Clark promises “continuous devolution” to cement central-local partnership

11 Jul 16

Greg Clark has set out a “continuous devolution” plan to boost the role of local councils so they become equal partners with Westminster in the governance of the country.

In a speech in Manchester on Friday, the local government secretary said government was moving towards a system where local areas were able to negotiate devolution with Whitehall on a “à la carte” basis and when communities identify new opportunities.

“If you lift the lid on Whitehall, what you see is an ongoing negotiation between different departments and ministers, an open process of give-and-take, proposal and counter-proposal,” he stated.

“This is how things work within central government, and I see no reason why it shouldn’t be the same between central government and local government: each with its own role and mandate, but equal partners in the governance of the nation.”

Although the government was “not quite there yet”, the Cities and Devolution Act included three enabling mechanisms that would make this happen.

“Firstly, combined authorities [have been created] to provide the heft and coordination that communities need to deal directly with Whitehall and take control of major investment decisions.

“Secondly, elected mayors to provide combined authorities with democratic accountability and high-profile leadership. The third enabling mechanism is fiscal devolution – the financial independence, stability and incentives that communities need to push for local economic growth.”

In particular, Clark said that the shift to 100% local retention of business rates would be a key step.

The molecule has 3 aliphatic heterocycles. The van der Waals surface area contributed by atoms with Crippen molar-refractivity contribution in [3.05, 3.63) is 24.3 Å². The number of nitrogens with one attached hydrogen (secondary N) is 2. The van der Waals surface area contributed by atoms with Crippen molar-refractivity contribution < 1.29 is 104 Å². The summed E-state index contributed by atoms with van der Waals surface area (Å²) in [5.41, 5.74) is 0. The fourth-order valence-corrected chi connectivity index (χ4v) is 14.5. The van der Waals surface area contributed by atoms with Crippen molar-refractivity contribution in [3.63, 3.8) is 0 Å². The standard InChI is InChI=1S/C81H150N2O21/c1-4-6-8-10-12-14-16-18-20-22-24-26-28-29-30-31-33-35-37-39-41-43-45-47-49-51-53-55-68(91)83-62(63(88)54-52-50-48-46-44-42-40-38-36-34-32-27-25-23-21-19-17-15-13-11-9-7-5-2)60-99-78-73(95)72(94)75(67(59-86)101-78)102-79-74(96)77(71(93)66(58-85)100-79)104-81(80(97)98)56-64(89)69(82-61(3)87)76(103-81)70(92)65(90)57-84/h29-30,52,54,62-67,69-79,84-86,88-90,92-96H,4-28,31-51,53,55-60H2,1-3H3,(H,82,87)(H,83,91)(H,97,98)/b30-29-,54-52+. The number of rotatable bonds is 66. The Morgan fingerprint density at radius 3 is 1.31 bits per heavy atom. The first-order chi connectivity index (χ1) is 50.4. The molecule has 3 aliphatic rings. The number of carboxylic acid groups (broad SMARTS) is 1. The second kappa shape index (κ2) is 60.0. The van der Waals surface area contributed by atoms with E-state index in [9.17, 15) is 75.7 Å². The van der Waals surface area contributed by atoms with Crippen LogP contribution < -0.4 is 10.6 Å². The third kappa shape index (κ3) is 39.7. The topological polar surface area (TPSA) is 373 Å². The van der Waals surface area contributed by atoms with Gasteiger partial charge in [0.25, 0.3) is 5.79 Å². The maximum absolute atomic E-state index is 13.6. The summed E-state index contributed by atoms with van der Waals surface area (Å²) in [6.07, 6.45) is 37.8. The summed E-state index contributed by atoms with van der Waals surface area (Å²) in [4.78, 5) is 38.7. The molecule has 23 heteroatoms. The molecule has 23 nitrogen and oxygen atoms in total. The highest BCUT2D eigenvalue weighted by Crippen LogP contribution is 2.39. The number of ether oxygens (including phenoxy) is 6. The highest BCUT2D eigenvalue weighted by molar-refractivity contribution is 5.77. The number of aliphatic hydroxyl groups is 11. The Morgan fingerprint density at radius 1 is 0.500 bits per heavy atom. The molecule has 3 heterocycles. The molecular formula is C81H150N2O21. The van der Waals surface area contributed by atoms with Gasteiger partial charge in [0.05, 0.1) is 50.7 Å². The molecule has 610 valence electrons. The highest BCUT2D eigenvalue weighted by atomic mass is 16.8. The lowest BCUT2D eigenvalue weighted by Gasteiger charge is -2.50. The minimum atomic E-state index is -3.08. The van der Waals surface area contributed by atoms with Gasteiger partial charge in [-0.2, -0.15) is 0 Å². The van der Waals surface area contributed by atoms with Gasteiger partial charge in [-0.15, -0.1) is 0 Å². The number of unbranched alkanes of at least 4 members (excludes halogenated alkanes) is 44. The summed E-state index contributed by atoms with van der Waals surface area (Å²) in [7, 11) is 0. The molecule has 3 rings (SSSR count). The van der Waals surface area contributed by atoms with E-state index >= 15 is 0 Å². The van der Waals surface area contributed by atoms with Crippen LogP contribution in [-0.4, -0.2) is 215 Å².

“Every part of the country has the potential to benefit from the decentralisation of power, but for cities it is a no-brainer,” Clark told the ResPublica think-tank’s Finding the True North conference, in Salford.

However, he ruled out a more uniform process of devolution for other powers, saying the bespoke deals being reached across the country were acquiring their own momentum.

Agreements have been reached in 10 areas – Greater Manchester, Cornwall, Sheffield City Region, the North East, Tees Valley, Liverpool City Region, the West Midlands, East Anglia, Greater Lincolnshire, and the West of England.

Clark acknowledged that “to those of an excessively tidy frame of mind, this is quite unbearable”.

He added: “It’s not that they oppose devolution, it’s just that they want it implemented in a uniform, one-speed manner from the top-down. To me, that is to miss the point completely.

“Clearly, there are common principles that must be respected – such as democratic accountability and co-operation across local boundaries – but beyond that, I believe that the flexible approach to devolution has been vindicated.”

A uniform process of devolution would lead to reform at the pace of the slowest, which would have held back cities like Manchester and Liverpool, Clark added.

“I have always been clear that each deal and each piece of decentralising legislation represents a fresh point of departure not a final destination.” 

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